An esteemed American, following a visit to the Netherlands some years back, was back at home and regaling his co-worker with tales of different cultures around the world that he had encountered. His summary was simple, “it’s the little things.” Recently, a few Tour Directors in Europe were asked to come up with a few highlights from different cultures around the world, which might help travelers to know before they travel. The idea being that people heading over might be better informed about those quirks which Europeans seem to enjoy. Here is a small selection.
1. It is considered rude to eat while wearing a hat/cap. The tradition in Spain is that gentlemen should take off their hats as soon as they are inside a place. This is why you are requested to take off hats when entering a cathedral.
2. It is impolite to be seen in public wearing your pajamas. Locals can find this very disconcerting.
3. Physical contact in a conversation is a typical aspect of communication for Spaniards, therefore it should not be considered an intrusion of personal space!
4. Locals do not consider it rude to stare at visitors, in Italy people stare at each other; it is part of the culture.
5. In Italy, Pepperoni is a vegetable, not a type of salami. It’s the Italian word for a bell pepper, so ordering a pepperoni pizza can be a bit of a surprise for an American visitor!
6. It is very uncommon to find ‘to go’ cups in cafés in Italy. Life is more relaxed so you should find the time to enjoy your cappuccino before rushing off. However, Cappuccino is a breakfast drink, and in Italy is never drunk after a meal.
7. Getting the bill (check). Germans would think the restaurant wants to get them out as quickly as possible if they get the bill on their table without having asked for it. So, when in Germany and you are ready to pay your bill, just ask the waiter for it and you will get it. Otherwise, you will be sitting there for ages as we consider it bad service putting the bill in front of you before you ask for it.
8. It’s perfectly fine for Greeks to find fault with their own country, but for visitors to do so is frowned upon.
9. Namesdays – The overwhelming majority of Greeks are Christian Orthodox and thus place a great deal of importance in namesdays, much more so than birthdays in fact. If you have a Greek friend, check your calendar for his namesday and say ‘xronia polla’, but don’t worry too much about birthday reminders.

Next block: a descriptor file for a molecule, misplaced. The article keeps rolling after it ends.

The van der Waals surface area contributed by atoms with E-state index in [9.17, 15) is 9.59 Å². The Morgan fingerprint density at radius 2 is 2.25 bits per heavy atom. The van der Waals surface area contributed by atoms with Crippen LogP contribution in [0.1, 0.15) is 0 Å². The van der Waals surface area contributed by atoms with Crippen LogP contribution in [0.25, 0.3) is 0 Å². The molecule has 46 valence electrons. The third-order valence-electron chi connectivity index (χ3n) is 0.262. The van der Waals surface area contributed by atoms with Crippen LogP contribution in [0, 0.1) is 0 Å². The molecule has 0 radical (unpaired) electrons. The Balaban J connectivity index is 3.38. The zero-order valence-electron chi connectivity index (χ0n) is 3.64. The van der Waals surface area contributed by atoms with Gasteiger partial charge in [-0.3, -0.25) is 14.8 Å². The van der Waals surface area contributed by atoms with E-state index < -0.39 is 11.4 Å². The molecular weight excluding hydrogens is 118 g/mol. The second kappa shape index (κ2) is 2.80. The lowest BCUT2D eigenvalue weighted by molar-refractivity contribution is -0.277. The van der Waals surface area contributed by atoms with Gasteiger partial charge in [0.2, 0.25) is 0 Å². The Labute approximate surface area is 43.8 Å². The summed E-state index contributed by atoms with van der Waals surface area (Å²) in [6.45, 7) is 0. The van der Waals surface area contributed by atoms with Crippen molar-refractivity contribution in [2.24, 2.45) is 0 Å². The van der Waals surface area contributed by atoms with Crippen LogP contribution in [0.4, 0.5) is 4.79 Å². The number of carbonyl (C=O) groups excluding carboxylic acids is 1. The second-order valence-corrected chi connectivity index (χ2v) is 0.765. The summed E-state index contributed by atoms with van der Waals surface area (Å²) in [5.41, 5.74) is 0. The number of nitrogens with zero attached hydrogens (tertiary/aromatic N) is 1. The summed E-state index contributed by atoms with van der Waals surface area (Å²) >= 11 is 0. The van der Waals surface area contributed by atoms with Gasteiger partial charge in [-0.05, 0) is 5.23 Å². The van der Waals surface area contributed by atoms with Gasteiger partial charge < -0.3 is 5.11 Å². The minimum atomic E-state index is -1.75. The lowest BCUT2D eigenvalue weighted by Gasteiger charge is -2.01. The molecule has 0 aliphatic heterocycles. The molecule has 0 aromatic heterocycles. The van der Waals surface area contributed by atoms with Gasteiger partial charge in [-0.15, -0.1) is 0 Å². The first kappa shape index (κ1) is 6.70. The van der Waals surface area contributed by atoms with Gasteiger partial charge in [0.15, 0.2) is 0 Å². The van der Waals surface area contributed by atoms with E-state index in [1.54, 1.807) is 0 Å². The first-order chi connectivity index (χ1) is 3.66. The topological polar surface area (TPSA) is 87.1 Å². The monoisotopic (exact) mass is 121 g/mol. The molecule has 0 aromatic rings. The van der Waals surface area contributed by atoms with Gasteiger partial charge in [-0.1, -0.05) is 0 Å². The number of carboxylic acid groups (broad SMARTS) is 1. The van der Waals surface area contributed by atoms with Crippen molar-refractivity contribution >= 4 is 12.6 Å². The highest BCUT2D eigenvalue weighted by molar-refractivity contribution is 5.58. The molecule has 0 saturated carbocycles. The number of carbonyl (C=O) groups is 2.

10. An open palm directed at someone is considered an insult in Greece, something like the middle finger although perhaps not as grave an offence. Take care not to accidentally perform this gesture for example by pointing the number five with your hand (high fives are probably not a good idea either and remember to wave with the back of the hand).
11. Greeks are a loud lot and the rule in Greece is ‘the louder the better’. Don’t be alarmed therefore when hearing Greeks discuss things by yelling rather than speaking, making intense gestures, and perhaps even using insulting language. More often than not, this is just what friendly conversation looks like in Greece.
12. It is very unusual for people to talk while commuting England’s public transport (unless the train breaks down in which case conversation rapidly spreads about how awful the service is). Most people would rather limit the often uncomfortable journey by at least having a quiet environment.
13. Often people from the UK will not wish to appear to be pushy and being too forward in talking to a stranger but will probably enjoy a conversation if initiated by a stranger or visitor. Good ice-breakers include the weather, William and Kate, why can’t the England soccer team take penalties and tea.
14. Never ask an English person how much they earn – it’s alarmingly personal to divulge this sort of private information!
15. People in the Netherlands greet each other in a unique way in a social setting, with three alternating kisses on the cheek. Two men won’t greet each other this way, however, but instead shake hands. Teenagers might just be cool and say, “Hoi, lekker ding!” which means, “Hey, hot stuff!”
16. Dutch people don’t take a compliment easily. They blush, fidget, and even deny or make an excuse for what you complimented them about. This is the case especially for personal compliments about beauty, style, personality, etc. But a compliment is well received if it is aimed at their craft: a job well done, a delicious homemade apple tart, or good grades.
17. Children start to learn English from the moment they hear television, since English-language programming is never dubbed into Dutch but merely subtitled. English in the classroom begins at eight, or often younger.
What tips can you share with us?